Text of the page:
Authenticity brings to mind the kind of advertising slogans or taglines that one sees in the marketplace, e.g., a pizzeria asserts it serves “Authentic Italian” cuisine or a fruit bar label says, “Made with Real Fruit.” Immediately, consumers wonder how true these statements are. I wonder – real fruit as opposed to what – the wax kind?
The honesty implied by these claims authenticity is so valued that brand managers frequently want their products to be perceived as imbued by that sheen of “real” or “natural” ingredients. The halo of ‘real” is highly sought after.
Yet, what does authenticity mean to me? As an artist, my bottom line is authenticity means the need to be true to yourself, honoring one’s truth in action and work product, and not replicating someone else’s work. This is a big issue in the art world, especially as the Internet and social media has spread images and imitations of so many artworks by artists from across the world. Inspiration, not imitation, is good and necessary. To be authentic to one’s own self, includes finding that truth within and honoring it, using your own creativity and style, and bringing it to the canvas or whatever medium you prefer.
What Does Authenticity Entail?
“Authenticity is the daily practice of letting go of who we think we’re supposed to be and embracing who we are. Choosing authenticity means cultivating the courage to be imperfect, to set boundaries, and to allow ourselves to be vulnerable; exercising the compassion that comes from knowing that we are all made of strength and struggle; and nurturing the connection and sense of belonging that can only happen when we believe that we are enough. Authenticity demands Wholehearted living and loving—even when it’s hard, even when we’re wrestling with the shame and fear of not being good enough, and especially when the joy is so intense that we’re afraid to let ourselves feel it. Mindfully practicing authenticity during our most soul-searching struggles is how we invite grace, joy, and gratitude into our lives.”
― Brené Brown, The Gifts of Imperfection: Let Go of Who You Think You’re Supposed to Be and Embrace Who You Are
I love the quote above from researcher, teacher, author, and podcaster Brene Brown.
First, she points out authenticity is a DAILY practice. Yes, one must constantly be on one’s toes about slips into imitation, or fakeness, or putting up armor. To have an authenticity practice, it’s a repeated dive into being imperfect, vulnerable, compassionate, and courageous. And that’s not easy. But so worthwhile.
For the artist, things really get tricky in the marketplace. Once art is a physical item for sale (or a digital product for download), the artist faces the nagging question, Will it sell? Or even worse, Will people like it? Will they like me? (Note the leap from art product to artist!) It’s not talked about often enough, in my opinion, but it is part of the whole psychology of creative work. And it’s one of those dilemmas that artists face along the whole process from conception to completion. So, for some, the shortcut becomes imitating another person’s saleable work or style or content, whether that person is famous or not. That is where, in my opinion, things go “off the rails.”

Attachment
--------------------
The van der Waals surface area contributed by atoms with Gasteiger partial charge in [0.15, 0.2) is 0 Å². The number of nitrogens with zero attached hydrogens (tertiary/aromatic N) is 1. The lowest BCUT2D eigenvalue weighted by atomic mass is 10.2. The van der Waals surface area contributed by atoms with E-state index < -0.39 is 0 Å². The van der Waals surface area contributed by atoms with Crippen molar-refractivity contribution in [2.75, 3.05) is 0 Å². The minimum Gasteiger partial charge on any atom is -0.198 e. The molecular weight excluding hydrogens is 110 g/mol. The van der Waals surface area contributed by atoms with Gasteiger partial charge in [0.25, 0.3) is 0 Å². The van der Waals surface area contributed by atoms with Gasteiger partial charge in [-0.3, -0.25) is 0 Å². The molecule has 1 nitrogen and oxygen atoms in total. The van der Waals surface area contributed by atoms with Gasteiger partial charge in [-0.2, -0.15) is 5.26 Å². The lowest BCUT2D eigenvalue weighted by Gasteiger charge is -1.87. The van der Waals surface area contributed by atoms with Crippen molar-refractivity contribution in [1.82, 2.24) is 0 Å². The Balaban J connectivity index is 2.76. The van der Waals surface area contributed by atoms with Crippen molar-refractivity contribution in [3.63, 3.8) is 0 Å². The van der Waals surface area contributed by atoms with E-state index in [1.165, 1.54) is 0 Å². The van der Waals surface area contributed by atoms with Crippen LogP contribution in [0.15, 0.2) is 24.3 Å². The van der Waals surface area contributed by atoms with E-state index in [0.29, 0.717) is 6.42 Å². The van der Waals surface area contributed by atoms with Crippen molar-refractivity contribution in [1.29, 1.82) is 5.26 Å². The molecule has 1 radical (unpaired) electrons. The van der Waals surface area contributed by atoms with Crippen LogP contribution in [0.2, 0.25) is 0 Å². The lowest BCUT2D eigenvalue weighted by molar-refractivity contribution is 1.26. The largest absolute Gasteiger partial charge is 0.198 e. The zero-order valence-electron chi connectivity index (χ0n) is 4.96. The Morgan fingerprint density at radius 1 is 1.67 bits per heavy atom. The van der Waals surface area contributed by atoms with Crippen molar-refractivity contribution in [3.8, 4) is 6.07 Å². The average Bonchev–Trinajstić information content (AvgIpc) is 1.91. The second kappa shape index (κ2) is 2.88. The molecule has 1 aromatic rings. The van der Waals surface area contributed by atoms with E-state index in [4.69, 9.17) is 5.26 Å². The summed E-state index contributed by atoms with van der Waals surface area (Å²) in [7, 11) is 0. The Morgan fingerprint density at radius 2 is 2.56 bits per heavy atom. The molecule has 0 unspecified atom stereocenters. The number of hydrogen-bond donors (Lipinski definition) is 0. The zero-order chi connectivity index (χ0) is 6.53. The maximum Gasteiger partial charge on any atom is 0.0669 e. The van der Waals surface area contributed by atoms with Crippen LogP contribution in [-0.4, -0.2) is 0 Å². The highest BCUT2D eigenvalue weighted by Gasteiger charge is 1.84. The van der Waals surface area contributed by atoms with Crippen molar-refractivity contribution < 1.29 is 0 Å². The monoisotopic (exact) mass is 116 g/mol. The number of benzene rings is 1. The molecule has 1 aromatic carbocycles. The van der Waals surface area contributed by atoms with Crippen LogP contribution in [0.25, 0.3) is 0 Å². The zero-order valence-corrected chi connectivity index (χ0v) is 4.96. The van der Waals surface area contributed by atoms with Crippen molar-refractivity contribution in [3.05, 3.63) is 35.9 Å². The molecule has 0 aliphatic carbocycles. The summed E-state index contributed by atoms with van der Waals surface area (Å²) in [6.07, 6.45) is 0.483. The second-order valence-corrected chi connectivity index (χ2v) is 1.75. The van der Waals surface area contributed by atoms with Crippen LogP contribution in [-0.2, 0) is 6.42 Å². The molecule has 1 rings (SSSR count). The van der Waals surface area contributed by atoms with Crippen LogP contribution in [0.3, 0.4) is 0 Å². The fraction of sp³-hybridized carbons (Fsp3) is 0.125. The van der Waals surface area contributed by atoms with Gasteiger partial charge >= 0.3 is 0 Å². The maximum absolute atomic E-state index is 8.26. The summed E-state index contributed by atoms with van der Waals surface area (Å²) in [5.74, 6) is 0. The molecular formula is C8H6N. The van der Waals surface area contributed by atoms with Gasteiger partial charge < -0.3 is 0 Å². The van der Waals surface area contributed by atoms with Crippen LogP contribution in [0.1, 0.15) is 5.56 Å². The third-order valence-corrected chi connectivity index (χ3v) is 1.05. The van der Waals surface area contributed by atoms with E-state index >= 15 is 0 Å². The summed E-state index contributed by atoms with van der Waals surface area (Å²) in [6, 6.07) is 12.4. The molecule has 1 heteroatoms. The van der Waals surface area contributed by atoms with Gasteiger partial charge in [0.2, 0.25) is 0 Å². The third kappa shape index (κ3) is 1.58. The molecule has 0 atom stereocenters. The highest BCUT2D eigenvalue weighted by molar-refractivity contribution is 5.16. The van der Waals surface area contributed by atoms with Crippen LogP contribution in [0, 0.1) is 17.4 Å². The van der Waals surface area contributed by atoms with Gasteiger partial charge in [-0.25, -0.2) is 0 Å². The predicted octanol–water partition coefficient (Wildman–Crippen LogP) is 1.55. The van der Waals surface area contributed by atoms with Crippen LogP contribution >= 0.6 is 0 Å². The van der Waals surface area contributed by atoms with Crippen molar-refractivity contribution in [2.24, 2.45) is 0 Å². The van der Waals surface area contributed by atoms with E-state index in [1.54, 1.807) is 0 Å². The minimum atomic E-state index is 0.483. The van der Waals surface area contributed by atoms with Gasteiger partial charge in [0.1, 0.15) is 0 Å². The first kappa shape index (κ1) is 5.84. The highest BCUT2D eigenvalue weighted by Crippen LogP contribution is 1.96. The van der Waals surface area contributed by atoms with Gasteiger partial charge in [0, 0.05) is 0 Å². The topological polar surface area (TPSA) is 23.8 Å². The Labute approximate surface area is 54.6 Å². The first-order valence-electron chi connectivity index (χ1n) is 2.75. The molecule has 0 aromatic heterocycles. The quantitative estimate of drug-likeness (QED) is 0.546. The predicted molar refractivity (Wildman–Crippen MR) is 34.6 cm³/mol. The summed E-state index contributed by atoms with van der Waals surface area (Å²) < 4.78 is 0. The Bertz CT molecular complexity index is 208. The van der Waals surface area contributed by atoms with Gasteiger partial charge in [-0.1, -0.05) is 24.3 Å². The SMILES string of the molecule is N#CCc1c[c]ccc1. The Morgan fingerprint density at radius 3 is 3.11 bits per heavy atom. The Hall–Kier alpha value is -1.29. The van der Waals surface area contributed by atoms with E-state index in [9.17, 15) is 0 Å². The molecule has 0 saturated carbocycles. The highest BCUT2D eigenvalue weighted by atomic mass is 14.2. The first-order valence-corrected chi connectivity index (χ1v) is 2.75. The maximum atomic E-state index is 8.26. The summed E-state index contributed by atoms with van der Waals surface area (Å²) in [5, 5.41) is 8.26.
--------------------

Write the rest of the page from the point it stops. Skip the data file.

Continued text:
And today, the imitation game, as well as the “filtered and curated” life presented on social media is entirely common now. In the toxic soup of “influencer” culture, we are compelled to polish our profiles, light up our selfies and edit the heck out of our photography! We want our photos to look as great as the celebrity who has millions of followers and teams of assistants. We put a glossy spin on our lives, just as the publicist does for the celebrities. This cultural shift has led us to many societal problems. (Insert problem of your choice here!)
Back to the art world – Inspiration – the process of being inspired by another artist’s work, or something in nature, or the sound of music or the words of an author – is entirely different. That feeling of a creative spark, or enthusiasm, is wonderful and should be followed. Yet, it is just as important to practice mindfulness about where inspiration is leading, and adhere to the mode of authenticity, being true to yourself, your artistic vision, style and voice.
Let’s chose to engage in the daily practice of authenticity and inspiration in our creative journey. Whatever you do, keep going!
Where and how do “acting as if” have a place in living one’s truth. I’ve been pondering that since reading your column.
Yes, it is something we need to balance. I also heard recently – act your way into a different way of thinking, not thinking your way into acting differently. That’s a deep one too.